My watch had broken in the fall, but I guessed that only an hour or two had passed. My body felt numb as I staggered to my feet, as though I had the flu. The back of my head was a mass of splintered bone and brains. Dirt had got into the wound, but that didn't bother me: infection was the least of my concerns. More worrying was the stiffness already spreading through my muscles. I had to get out of the hole before rigor turned my limbs to stone.

A rope ladder eventually took me to the surface, where I rolled onto my back to rest. I wasn't out of breath—I no longer needed to breathe except out of habit—but I still had some catching up to do. Despite having had most of my life to think about it, my death still came as a shock.

The truth of it only really hit home when I saw that Graeme's van was gone, and that the blood had been carefully scuffed from the lip of the shaft. Whatever had struck me—a crow-bar, probably—was also gone. No evidence remained, in other words, to indicate that foul play had occurred. If anyone found my body, the obvious assumption would be that I had fallen to my death unassisted.

I suppressed a bitter smile at that thought, wondering how many other business partners had met fates like mine in the opal fields. Coober Pedy is the perfect place for such treachery. Not only do the opals provide a motive, and the countless old shafts a convenient means of disposing of a body, but the town itself—where people live underground in order to hide from the heat of the day—has all the charm of a graveyard. I'd always hated it, and couldn't imagine what had led me to try to get rich there.

I'd been murdered. The thought sent a shiver of anger through my stiffening flesh. I trusted him...

Graeme may have taken his van, but the Commodore was still there, with the keys in the ignition. Convenient, but only to be expected. He'd want it to look like I'd arrived late, had a couple of drinks at the bar, then come out to the claim to see what we'd found. Slightly pissed, I'd lost my footing, fallen in and cracked my skull open. All too plausible.

Only I knew better. And the last thing he'd expect would be my undead body to climb out of the pit, like some zombie from an open grave. Which is what, in almost every sense, I truly was.

And what I am.

A corpse by another name still smells, Billy, says Old Max, as he did then.

Remembering the gore-flicks I'd watched as a teenager, always with a tinge of uncertainty—dread of what I knew even then was going to happen to me—I asked Old Max: I thought being undead was all about getting revenge?

It's not. Not for you, anyway.

So Graeme's going to get away scot-free?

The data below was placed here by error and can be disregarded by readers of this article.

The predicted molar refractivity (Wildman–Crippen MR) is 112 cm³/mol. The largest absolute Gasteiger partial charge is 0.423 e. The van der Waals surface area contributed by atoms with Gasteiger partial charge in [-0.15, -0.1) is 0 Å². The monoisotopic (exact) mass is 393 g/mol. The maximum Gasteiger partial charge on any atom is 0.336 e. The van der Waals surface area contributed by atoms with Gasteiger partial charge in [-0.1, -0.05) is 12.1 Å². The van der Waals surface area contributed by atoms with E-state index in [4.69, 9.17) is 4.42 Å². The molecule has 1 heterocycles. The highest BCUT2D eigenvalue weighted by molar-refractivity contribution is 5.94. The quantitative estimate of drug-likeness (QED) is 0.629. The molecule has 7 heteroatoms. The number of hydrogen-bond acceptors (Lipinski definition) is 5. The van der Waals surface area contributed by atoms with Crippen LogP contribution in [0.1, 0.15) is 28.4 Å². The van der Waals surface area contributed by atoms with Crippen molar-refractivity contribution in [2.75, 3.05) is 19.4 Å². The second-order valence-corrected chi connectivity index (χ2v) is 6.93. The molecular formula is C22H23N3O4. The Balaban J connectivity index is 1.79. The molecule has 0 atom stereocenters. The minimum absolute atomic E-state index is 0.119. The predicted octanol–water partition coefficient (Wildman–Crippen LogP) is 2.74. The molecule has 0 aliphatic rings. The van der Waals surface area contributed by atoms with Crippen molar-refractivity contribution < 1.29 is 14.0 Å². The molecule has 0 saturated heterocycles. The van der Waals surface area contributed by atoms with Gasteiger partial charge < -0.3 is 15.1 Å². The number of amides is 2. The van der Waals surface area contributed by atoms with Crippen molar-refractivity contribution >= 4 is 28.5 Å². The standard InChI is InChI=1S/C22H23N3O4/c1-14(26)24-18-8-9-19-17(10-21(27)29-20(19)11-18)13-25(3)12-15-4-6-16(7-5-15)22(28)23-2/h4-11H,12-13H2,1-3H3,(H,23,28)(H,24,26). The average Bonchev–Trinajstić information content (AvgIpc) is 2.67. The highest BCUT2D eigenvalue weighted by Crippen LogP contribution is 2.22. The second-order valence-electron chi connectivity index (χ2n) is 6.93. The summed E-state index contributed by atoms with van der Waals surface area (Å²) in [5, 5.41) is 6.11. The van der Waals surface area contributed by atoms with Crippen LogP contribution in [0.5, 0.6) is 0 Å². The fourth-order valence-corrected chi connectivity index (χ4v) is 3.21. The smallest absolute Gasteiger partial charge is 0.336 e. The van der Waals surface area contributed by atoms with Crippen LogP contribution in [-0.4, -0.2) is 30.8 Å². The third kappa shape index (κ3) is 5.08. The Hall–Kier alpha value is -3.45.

Why not? What business is it of yours now? You're dead, remember?

Exactly! It doesn't seem fair...

You do what you want then, whispered Old Max into my head. Just don't take too long.

The first place I went after stumbling from the pit was Graeme's hotel. He had checked out that morning and chartered a light plane. Or so he'd told the clerk to give himself an alibi. When I drove out to the airfield, I did indeed find his rust-bucket parked near the tiny terminal, awaiting his return. I guessed that he'd flown to Alice Springs or another outpost—anywhere but here, where my body lay.

Had lain. Being mobile in death gave me an edge, if I wanted to take advantage of it: I had plenty of time to report his actions to the police. But I could imagine how it would look when the victim presented himself at the local station to report his own murder. I would be detained for days, maybe refrigerated or frozen, possibly even autopsied. Not pretty—and not truly necessary either, as Old Max said.

I absently pat my thigh for reassurance. The thumb-bone is still in my pocket, but I can't feel it any longer. My legs have gone numb. Gas is building up in my stomach cavity, and I fight the need to burp. God knows, the interior of the wagon must stink enough as it is. To give me something to clench, I take the bone whistle and put it between my lips. Despite my lack of respiration, its whispering voice seems oddly louder as a result, and more personable.

Back in my day, this sort of thing would have been impossible, Old Max says. You'd need a week or two just to get from Coober Pedy to Adelaide. Then another month to reach Sydney...You don't realize how lucky you are, Billy.

Yeah, right. I'm dead.

But you still have time to put things right. Remember that.

I do. For once, I understand him completely. The hatred is fading with time, as accepting my fate becomes less of an effort and more habitual. Only gradually does the inevitable alternative come to take its place.

On the great, endless freeways of this empty continent my Commodore is just a toy. Road trains roar past with a whoosh of air and dust, shaking me from my meditations for an instant then disappearing around a bend. I wonder sometimes if the drivers of these massive, metal dinosaurs are dead, too. That might explain a lot.

I wonder if they are lonely.